Synlait Milk's capital raising completes a successful trifecta for the dairy processor.
The placement follows the resolution last week of a long-running legal dispute and the signing of a large customer for its new plant at Pokeno.
The addition of the as yet unnamed client goes a long way towards resolving Synlait's key issue - its over-reliance on a2 Milk.
News that Synlait had settled a land covenant dispute, also centring on its Pokeno factory site, saw the share price rally sharply last week.
Canterbury-based Synlait said the placement was strongly supported, attracting bids well over the $180m sought. A $20m share purchase plan will follow.
Synlait was put on a trading halt while placement took place.
When trade resumed today, the stock rallied by 18c to $5.58, and well above its placement offer price of $5.10.
The capital raise strengthens Synlait's balance sheet and paves the way for a $70m investment processing and packaging equipment to service its new, multinational customer.
"The announcement last week [of a new customer] went a big way towards solving their strategic problem, which was an over-reliance on a2 Milk, who will remain a sizeable customer for the foreseeable future," Craigs Investment Partners analyst Stephen Ridgewell said.
He said a capital raise had been on the cards since early in the year, when it was becoming clear that Synlait was getting caught in a2 Milk's downdraft as that company encountered problems in the unofficial Australia-China daigou channel.
Ridgewell expected to see more "bolt-on" deals from Synlait.
"It's going a long way towards solving that over-capacity issue, which has become more apparent as a2 Milk made it clear that they wanted to diversify their supply arrangements away from Synlait," Ridgewell said.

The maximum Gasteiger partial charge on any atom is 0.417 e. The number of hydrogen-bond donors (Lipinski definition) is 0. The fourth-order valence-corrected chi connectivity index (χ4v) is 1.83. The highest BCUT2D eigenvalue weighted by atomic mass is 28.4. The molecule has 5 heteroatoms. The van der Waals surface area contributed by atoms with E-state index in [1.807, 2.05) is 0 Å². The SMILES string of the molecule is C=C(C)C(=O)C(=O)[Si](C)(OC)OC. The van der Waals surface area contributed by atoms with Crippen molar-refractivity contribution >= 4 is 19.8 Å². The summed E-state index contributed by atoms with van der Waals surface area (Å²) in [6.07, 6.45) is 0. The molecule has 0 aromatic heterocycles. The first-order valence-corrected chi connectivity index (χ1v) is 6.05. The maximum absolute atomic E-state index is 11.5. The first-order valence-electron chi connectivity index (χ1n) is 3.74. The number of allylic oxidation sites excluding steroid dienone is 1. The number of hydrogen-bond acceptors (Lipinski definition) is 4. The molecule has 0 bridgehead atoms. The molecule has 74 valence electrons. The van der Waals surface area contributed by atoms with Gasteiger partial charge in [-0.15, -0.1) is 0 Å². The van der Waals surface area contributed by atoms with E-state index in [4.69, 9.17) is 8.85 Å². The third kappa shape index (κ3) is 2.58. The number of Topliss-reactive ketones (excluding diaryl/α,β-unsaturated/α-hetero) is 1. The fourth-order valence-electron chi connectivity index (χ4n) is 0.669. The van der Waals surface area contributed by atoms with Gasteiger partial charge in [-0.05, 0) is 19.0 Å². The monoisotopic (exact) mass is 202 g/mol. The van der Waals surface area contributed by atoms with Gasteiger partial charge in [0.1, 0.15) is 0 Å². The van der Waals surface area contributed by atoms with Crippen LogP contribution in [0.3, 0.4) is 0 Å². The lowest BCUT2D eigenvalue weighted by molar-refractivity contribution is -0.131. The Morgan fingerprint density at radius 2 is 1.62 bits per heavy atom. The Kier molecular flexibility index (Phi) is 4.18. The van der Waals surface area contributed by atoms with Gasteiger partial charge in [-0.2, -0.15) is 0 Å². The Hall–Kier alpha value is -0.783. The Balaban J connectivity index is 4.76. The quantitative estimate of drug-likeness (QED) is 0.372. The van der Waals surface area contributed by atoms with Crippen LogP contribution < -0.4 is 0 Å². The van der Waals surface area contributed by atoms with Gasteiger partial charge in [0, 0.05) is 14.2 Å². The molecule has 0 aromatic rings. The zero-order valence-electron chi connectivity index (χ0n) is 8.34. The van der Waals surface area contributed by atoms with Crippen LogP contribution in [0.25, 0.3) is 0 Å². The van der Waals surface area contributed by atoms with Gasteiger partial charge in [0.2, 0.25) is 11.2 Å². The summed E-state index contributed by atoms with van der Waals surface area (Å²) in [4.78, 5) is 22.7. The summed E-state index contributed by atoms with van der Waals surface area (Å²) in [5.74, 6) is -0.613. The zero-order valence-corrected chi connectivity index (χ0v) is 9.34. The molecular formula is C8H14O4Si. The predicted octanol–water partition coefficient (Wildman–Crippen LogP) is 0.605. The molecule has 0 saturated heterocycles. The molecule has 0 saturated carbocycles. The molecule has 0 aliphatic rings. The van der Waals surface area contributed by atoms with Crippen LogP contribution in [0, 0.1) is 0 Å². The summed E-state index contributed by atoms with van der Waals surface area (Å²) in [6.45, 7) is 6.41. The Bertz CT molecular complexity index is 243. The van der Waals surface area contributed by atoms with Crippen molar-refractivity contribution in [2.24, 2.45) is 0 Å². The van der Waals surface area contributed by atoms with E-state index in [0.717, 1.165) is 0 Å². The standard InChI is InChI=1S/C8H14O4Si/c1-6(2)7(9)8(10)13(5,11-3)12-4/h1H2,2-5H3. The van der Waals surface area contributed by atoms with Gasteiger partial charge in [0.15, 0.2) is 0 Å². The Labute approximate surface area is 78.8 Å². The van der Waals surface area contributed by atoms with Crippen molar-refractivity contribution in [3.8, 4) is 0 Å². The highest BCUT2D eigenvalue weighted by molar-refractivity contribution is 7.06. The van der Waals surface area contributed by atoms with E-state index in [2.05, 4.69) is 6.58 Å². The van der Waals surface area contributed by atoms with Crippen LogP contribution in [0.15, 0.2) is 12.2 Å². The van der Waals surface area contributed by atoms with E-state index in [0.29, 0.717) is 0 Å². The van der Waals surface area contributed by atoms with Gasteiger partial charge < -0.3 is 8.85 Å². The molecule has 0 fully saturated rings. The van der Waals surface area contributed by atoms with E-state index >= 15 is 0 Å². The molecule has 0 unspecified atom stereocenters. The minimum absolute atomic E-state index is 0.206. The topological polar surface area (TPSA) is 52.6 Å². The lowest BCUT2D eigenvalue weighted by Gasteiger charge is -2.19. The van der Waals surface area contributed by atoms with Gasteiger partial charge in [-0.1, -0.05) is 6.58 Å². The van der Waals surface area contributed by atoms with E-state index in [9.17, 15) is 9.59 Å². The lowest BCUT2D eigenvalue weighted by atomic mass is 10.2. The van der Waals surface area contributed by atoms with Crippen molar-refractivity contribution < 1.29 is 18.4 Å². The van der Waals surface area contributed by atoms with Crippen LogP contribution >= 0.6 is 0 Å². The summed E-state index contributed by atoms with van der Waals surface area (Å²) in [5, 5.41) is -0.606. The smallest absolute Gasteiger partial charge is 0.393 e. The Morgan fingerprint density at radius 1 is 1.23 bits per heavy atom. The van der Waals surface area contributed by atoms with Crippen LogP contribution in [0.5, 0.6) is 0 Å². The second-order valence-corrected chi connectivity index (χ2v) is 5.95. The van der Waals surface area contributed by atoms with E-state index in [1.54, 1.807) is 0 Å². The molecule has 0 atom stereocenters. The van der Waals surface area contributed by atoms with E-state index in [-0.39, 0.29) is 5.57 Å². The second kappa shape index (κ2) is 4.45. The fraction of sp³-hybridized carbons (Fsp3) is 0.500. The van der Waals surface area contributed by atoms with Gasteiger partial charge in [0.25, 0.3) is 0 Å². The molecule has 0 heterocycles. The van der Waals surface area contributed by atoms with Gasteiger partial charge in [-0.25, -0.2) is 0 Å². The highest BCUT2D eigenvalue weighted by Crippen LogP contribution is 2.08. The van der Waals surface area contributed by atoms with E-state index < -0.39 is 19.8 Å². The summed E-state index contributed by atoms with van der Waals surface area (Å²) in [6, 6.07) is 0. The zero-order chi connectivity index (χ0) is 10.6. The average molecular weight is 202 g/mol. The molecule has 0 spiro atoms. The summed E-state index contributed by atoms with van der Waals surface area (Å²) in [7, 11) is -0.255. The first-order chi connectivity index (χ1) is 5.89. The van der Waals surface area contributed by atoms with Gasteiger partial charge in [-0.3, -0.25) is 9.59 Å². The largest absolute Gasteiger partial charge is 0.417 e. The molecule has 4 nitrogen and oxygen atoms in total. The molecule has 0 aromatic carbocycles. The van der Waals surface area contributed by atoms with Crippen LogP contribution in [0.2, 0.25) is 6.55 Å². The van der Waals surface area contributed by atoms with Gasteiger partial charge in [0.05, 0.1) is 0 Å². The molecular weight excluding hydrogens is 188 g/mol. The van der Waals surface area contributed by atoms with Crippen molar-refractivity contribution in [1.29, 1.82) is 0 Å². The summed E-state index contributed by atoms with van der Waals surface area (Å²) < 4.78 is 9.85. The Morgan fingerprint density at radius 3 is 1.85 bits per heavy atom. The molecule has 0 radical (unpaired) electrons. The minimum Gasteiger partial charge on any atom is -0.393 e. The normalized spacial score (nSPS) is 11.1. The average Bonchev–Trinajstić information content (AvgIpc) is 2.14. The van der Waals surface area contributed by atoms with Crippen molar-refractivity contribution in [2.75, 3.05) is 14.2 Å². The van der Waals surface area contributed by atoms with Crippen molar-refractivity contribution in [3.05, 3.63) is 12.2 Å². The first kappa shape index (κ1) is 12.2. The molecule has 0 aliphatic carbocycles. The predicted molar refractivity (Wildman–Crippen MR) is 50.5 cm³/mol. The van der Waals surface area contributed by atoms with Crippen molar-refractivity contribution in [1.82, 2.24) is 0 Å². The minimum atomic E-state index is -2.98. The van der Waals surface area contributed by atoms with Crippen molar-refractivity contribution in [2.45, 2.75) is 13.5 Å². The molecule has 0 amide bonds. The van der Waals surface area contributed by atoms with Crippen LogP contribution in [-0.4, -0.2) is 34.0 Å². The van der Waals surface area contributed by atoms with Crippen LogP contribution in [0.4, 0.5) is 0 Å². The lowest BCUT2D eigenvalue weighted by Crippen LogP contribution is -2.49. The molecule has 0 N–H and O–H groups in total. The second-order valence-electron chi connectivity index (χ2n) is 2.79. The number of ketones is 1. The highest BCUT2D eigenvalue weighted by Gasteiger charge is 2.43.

Chief executive Leon Clement said he was pleased to see the three key issues resolved.
"They are all material developments in our evolution but I don't think it's the end of the story," he told the Herald.
He said the new customer would go a long way towards "filling" Synlait's new Pokeno factory.
"Having said that, we have a strong milk pool there and we will continue to leverage that for infant based powders.
"It is a material step forward for us and we are very excited to bring a significant multi-national customer to our portfolio and we see it as a strong and enduring strategic partnership."
Nutritional products made for the new customer would include some plant-based product, he said.
"We built Pokeno with the intention of putting a significant customer in there who would add value to us."
Clement said the addition of a new customer would help Synlait diversify away from main customer and 20 per cent shareholder, a2 Milk.
Both Synlait and a2 Milk have making moves to be come less reliant on each other.
To that end, a2 milk is in the process of buying Mataura Valley Milk for $270m, enabling it to make it own infant formula.
While the two are undertaking their own separate initiatives, they remain friends.
"We have both been the victims of our own success," Clement said.
"It is a wonderful story this partnership and it remains the backbone of our organisation.
"We are both really important and reliant on each other."
Forsyth Barr analyst Chelsea Leadbetter said Synlait had provided a lot for the market to digest over the last week or so.
She said the announcements had helped to "de-risk" the investment case and resolved some of the brokers' questions and concerns.
However, she said there remained a number of unknowns.
"The pathway to higher returns is becoming clearer after Synlait's expansionary capex phase, albeit, execution on targets and market expectations is key."
Leadbetter noted that Synlait's guidance is now for net profit "at or slightly below" 2020 levels compared with prior indications of a "similar or slight improvement".
She noted that key customer, a2 Milk, was experiencing material headwinds through the daigou channel, which is flowing through to Synlait.
However, she saw this as a temporary issue and expected a return to growth in finished infant formula the second half of 2021, when inventory levels and demand normalises.